The Catholic practice of baptizing infants is an “immemorial tradition of the church” according to the Catechism of the Catholic Church (No.1252).
Documents exist from as early as the second century that explain the practice, calling infants “children of God,” a phrase used only for those who had been baptized, and explicitly mentioning the baptism of infants, the 1980 “Instruction on Infant Baptism” states. Infant baptism was particularly strong in Africa, the instruction also notes.
While the Bible does not explicitly mention infant baptism, the practice quite likely developed in the earliest days of the church. As the catechism puts it, “it is quite possible that, from the beginning of the apostolic preaching, when whole ‘households’ received baptism, infants may also have been baptized” (No. 1252).
There are several passages in the Bible that mention the baptism of “households.” The first appears in Acts 16, which records the story of St. Paul’s visit to Philippi in Macedonia. There he met Lydia, “a worshiper of God,” who was so moved by Paul’s message of salvation in Jesus that she and her whole household were baptized (Acts 16:12-15).
A similar story occurs in Act 16:25-34. Paul and Silas are in prison for preaching the Gospel when they are set free by an earthquake. Their jailer, seeing the earthquake as an omen from God asks, “Sirs, what must I do to be saved?”
He is told, “Believe in the Lord Jesus and you and your household will be saved.” Acts reports that “he and all his family were baptized at once.”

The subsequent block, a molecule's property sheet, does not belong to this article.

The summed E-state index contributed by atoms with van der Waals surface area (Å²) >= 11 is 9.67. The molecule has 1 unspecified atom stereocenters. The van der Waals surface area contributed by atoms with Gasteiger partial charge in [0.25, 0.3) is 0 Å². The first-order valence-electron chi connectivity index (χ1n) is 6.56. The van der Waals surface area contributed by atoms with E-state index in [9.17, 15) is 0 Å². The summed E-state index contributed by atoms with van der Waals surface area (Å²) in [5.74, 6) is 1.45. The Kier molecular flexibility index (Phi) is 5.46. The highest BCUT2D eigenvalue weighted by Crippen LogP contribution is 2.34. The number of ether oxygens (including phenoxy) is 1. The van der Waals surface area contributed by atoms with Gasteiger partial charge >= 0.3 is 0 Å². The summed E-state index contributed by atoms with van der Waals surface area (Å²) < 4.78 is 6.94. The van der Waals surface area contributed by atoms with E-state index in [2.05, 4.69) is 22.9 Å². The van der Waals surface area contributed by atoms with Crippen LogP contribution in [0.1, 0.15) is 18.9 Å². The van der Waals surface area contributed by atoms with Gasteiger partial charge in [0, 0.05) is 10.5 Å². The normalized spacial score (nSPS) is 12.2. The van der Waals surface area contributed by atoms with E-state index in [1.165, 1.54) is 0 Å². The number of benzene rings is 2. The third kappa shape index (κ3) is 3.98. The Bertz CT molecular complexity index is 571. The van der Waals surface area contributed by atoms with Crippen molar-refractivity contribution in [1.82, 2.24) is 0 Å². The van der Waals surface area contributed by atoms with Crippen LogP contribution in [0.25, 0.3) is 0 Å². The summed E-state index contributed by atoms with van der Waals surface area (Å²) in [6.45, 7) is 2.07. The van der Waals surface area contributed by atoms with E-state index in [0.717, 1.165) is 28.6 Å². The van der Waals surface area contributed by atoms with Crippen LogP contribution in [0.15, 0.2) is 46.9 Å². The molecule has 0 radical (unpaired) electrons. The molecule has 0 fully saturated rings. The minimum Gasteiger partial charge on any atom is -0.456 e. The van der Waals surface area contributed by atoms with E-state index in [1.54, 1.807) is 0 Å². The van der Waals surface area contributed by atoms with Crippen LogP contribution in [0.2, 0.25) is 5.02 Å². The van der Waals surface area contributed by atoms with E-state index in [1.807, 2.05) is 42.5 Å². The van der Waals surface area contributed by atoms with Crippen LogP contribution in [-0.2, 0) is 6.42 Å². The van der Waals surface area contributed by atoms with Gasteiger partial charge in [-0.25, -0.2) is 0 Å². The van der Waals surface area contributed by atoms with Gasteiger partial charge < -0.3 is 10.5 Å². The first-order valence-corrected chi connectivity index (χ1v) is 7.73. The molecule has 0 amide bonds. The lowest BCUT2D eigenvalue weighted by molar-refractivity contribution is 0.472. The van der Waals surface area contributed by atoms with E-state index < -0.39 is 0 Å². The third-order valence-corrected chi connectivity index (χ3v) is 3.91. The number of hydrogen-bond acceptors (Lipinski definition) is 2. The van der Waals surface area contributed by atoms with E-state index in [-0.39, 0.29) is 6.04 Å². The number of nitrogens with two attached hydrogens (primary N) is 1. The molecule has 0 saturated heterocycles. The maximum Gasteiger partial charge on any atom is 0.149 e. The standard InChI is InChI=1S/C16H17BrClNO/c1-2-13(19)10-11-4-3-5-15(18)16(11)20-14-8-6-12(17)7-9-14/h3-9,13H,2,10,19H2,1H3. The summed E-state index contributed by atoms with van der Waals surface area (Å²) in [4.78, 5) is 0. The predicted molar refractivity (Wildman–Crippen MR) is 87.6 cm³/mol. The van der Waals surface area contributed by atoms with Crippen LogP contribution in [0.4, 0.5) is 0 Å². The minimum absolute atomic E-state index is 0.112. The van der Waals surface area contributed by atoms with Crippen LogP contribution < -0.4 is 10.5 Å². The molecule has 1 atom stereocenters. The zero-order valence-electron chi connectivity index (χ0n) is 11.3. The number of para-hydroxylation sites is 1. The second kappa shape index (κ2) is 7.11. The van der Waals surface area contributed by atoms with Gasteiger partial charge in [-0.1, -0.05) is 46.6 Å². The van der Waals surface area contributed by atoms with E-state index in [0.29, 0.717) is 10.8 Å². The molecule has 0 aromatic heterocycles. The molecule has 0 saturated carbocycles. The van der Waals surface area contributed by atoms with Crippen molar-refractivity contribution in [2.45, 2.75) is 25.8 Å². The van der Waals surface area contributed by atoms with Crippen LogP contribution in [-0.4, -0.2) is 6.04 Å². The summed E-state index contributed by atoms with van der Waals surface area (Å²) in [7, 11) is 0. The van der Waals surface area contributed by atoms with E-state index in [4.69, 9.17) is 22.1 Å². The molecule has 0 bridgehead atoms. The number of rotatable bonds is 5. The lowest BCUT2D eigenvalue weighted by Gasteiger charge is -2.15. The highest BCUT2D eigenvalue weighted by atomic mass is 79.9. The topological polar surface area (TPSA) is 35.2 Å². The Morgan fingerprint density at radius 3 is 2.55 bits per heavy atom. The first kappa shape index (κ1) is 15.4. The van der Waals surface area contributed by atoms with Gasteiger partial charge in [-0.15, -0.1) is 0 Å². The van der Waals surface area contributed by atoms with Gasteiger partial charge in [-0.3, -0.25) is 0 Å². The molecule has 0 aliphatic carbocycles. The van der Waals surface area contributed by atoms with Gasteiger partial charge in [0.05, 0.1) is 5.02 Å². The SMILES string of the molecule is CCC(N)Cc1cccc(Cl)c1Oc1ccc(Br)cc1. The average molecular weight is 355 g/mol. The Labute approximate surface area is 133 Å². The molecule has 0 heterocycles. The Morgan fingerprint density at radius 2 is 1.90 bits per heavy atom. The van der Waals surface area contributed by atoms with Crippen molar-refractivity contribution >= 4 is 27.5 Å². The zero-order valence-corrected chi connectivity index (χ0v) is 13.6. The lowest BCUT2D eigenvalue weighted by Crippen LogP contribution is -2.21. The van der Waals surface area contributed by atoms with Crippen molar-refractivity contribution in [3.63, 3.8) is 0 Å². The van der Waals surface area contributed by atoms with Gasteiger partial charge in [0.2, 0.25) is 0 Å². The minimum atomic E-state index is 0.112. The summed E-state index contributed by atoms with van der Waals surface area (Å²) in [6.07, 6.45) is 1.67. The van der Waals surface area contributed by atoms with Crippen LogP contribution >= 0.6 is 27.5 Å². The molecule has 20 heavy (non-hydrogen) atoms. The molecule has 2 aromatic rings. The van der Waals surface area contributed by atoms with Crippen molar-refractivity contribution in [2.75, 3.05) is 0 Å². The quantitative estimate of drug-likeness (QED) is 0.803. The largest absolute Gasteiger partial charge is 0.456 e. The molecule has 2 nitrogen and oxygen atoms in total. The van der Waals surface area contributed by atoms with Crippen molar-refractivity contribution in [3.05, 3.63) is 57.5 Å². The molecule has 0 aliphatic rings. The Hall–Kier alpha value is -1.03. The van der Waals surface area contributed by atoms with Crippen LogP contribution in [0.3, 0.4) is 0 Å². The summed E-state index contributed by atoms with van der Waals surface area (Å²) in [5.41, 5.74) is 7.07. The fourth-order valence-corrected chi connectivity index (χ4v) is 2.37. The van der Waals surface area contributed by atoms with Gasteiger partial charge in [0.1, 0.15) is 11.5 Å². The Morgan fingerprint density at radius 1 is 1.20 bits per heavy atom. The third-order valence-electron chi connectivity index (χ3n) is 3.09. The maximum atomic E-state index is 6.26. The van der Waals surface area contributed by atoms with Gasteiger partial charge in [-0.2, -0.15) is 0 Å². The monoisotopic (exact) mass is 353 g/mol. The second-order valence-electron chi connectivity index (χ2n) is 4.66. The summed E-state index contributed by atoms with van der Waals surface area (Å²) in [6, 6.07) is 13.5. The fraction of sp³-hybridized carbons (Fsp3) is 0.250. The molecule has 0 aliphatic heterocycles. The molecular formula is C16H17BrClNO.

Other passages that refer to the baptism of entire households include Acts 18:8 and 1 Cor 1:16, where Paul acknowledges that he had “baptized the household of Stephanas.”
While none of these passages explicitly mentions the baptism of infants, infants are not explicitly omitted either. The use of the word “household” suggests that everyone that lived as a part of that family would have been baptized — including children and other relatives, family servants or even slaves. Why would any infants or young children in the family not be included?
The Catholic Church’s understanding of the sacrament of baptism — not just the practice of infant baptism — has been shaped by these particular Bible passages. Baptism, the catechism says, is a celebration of new birth in Christ Jesus that frees us from “the power of darkness” and brings us “into the realm of the freedom of the children of God.”
In baptism we experience the “shear gratuitousness of the grace of salvation,” not because of anything we do or say but simply through the freely given gift of God’s saving love for us (No. 1250). Isn’t the baptism of whole households, including infants, a perfect example of this?
Jesus said, “Let the children,” including infants, “come to me” (Lk 18:16), but he calls us all, whatever our age at baptism, to live a life of faith. Baptism marks the beginning of that life of faith, not the end.
Mulhall is a catechist living in Louisville, Kentucky.